I get periodic requests from folks for quest blogs celebrating the debut of their novels.  I thought it’d be cool to just go ahead and make a regular feature of it.  I’m calling it Launch Party, because if there’s one thing I love it’s an excuse to have a party.   So one thing the writers have to do is convince me/us why we should attend their party.  First up: long time pal-o-mine, Nate Kenyon.  I’ll let him take over …

DAY_ONE_coverLaunch Party: Day One

Maurice was kind enough to invite me to guest blog on his site, and to be the first in line in a new series about launching the killer thriller (my words, not his).

Some might think writers are excited about every single one of their launches. Not so. Some books you’re just less confident about, or your publisher isn’t giving it a good push, or early reviews are bad. So on this, my launch week, what makes me so excited about my new novel DAY ONE?

Three things: first and foremost, I love the story. DAY ONE is about a journalist with a shady past trying to redeem himself as he goes after what he hopes is a breakthrough profile of a tech visionary. As John Hawke heads into New York, everything with a computer chip in it begins to malfunction. Soon, he’s trapped in a city under attack by an unknown, brilliant and vicious enemy that can be anywhere and everywhere at once.

The bridges and tunnels have been destroyed. Somehow, Hawke must find a way to escape the city and get back to his wife and young son. Their lives depend on it…and so does the rest of the human race.

DAY ONE is a very dark and wild thriller that moves like a bullet. It’s been described as “Cloverfield meets the Terminator,” which is pretty spot on. Red-blooded horror fans who want action are going to love this book.

The second thing that’s gotten me excited is the early feedback. Booklist gave it a starred review and called it “exciting and inventive.” Library Journal called it my “scariest to date.” There’s some great buzz around the novel, and a major producer just picked it up for film.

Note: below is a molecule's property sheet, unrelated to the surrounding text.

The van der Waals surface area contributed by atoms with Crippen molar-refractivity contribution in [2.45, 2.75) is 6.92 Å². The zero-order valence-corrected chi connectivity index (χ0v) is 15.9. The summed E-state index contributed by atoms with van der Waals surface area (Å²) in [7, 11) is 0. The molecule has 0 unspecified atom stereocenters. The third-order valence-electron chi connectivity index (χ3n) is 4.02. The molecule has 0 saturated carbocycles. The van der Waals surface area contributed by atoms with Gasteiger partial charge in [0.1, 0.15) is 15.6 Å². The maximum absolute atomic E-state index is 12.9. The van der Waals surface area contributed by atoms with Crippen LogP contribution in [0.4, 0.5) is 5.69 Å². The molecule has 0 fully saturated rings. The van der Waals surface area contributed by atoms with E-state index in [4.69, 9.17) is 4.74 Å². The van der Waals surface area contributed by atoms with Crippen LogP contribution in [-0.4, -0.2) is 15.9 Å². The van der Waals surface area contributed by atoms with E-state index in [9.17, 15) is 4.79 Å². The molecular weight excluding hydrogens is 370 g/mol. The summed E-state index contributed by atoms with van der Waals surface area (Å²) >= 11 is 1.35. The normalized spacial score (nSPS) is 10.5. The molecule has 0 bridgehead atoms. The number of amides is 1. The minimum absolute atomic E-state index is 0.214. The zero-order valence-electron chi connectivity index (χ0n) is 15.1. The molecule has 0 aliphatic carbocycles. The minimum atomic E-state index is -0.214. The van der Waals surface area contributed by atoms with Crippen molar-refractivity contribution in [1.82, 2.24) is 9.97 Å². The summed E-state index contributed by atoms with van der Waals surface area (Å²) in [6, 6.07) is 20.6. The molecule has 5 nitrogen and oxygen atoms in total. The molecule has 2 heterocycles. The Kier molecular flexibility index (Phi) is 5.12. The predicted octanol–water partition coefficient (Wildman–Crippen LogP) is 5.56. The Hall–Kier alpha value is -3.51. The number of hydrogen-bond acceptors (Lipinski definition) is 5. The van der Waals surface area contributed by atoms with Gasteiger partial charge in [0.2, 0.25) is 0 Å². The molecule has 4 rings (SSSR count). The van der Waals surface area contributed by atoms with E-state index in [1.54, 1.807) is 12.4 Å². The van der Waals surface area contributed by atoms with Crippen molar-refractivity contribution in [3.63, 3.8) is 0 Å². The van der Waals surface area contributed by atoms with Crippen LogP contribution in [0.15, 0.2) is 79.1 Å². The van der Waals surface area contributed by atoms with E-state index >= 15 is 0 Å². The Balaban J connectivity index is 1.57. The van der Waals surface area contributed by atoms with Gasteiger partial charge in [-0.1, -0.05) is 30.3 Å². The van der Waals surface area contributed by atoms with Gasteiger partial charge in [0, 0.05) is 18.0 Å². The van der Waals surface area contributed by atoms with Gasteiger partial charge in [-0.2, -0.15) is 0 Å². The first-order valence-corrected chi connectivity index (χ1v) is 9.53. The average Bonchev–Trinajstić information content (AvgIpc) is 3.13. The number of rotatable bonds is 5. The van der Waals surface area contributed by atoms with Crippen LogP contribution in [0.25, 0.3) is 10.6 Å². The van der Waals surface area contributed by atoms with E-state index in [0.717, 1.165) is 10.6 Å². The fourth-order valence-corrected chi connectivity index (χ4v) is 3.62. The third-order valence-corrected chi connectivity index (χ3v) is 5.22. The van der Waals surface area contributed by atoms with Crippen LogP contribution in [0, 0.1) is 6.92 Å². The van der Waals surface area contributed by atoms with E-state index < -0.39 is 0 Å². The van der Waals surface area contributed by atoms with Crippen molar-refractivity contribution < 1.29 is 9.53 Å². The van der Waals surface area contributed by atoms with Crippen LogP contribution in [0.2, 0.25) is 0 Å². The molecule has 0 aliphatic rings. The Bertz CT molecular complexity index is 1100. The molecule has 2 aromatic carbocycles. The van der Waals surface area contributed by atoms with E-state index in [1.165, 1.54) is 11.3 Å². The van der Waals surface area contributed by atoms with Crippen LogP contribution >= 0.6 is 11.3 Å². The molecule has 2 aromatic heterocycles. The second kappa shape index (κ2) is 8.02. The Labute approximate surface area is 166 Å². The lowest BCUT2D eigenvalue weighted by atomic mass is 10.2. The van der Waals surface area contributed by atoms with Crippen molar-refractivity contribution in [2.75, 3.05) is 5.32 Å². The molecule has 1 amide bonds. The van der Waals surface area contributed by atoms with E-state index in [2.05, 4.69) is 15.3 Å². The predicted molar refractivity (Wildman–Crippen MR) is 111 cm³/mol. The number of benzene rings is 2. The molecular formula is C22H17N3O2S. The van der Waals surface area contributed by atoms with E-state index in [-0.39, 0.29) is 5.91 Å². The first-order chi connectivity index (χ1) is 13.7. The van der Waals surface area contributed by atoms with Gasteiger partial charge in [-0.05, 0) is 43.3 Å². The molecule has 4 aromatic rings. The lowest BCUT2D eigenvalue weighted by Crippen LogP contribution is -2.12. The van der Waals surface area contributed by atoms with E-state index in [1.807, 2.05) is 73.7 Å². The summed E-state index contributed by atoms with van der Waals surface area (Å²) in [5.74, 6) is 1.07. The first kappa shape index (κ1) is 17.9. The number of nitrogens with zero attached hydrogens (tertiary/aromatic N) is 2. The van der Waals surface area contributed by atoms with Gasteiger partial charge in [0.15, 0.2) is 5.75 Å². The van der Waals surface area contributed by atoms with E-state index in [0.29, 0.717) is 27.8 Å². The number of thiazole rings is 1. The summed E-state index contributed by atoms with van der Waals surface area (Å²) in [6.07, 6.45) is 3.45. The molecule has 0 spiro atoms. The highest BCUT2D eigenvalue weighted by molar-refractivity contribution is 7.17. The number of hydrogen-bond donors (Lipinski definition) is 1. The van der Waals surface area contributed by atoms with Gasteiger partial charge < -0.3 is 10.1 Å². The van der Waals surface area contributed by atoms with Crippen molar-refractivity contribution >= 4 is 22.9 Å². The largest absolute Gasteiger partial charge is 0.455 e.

While researching the novel, I was blown away about what’s going on in the artificial intelligence space. Billions are being thrown at the problem of creating an AI that thinks, learns, acts more human–using quantum computing breakthroughs and neural mapping–even the idea of creating consciousness and what that means is in play. Google, NSA, IBM, and certainly many universities are after it–and Paul Allen just announced his founding of the Allen AI research Institute with a $500 million war chest.

The possibilities and benefits of this kind of system are obvious. But the dangers are very real too. If we create something that can improve itself and learn on its own, what does that mean? If it is self aware, how do we define it? Would it be protected from abuse–have some sort of legal rights? What if something like this “gets loose” from whatever system we put in place to control or contain it, and evolves in such a way that it leaves the capabilities of the human mind far behind–and what if it decides that human beings are expendable?

All this might seem like science fiction. But a lot of researchers say we may be less than 20 years away from such a thing, and we’ve already created an entire ecosystem for it to grow and thrive in the World Wide Web and networked devices. In James Barrat’s excellent OUR FINAL INVENTION, he makes the case that we are quite likely engineering our own extinction–that we are not focused enough on safeguarding such a system, and even if we were, we won’t be able to predict the ways an AI might “escape” its own programming safeguards as it evolves. As Barrat writes, an AI might not hate humans, or even bear us any ill will. But we don’t hate lab mice either, and look what we do to them.

I wrote DAY ONE imagining what might happen if such a system “woke up” and decided to eliminate us. It’s pure entertainment, of course, and I take liberties with the concepts, but there’s a surprising amount of truth in it as well. The problem is that most people won’t believe it. Artificial intelligence has been a rich playground for entertainment for many years (Forbidden Planet, the Terminator movies, The Matrix, and on and on), and that, I think, has lulled the general public to sleep. But there are very real developments in the field and the possibility of an actual breakthrough or catastrophe is looming.

Incidentally, Barrat’s book came out the same day mine did, from the same press (Thomas Dunne/St. Martins). It’s an interesting pairing of a fictional imagining of an AI apocalypse for entertainment purposes, and a nonfiction account of the realities around the occurrence of such an event.

The last thing that has me so excited about DAY ONE? It’s a rich playground for scaring the hell out of people. And that’s what I love to do best.


Nate Kenyon is the award-winning author of Day One (St. Martins, October 2013), about the day machines become sentient and take over New York. Day One received a starred Booklist review and raves from Library Journal and many others. Kenyon is a three-time Stoker Award Finalist. His other novels include Bloodstone, The Reach, The Bone Factory, and Sparrow Rock. He also writes Diablo III novels for Blizzard Entertainment and Simon and Schuster. He is a member of the Horror Writers Association and International Thriller Writers. He lives in the Boston area.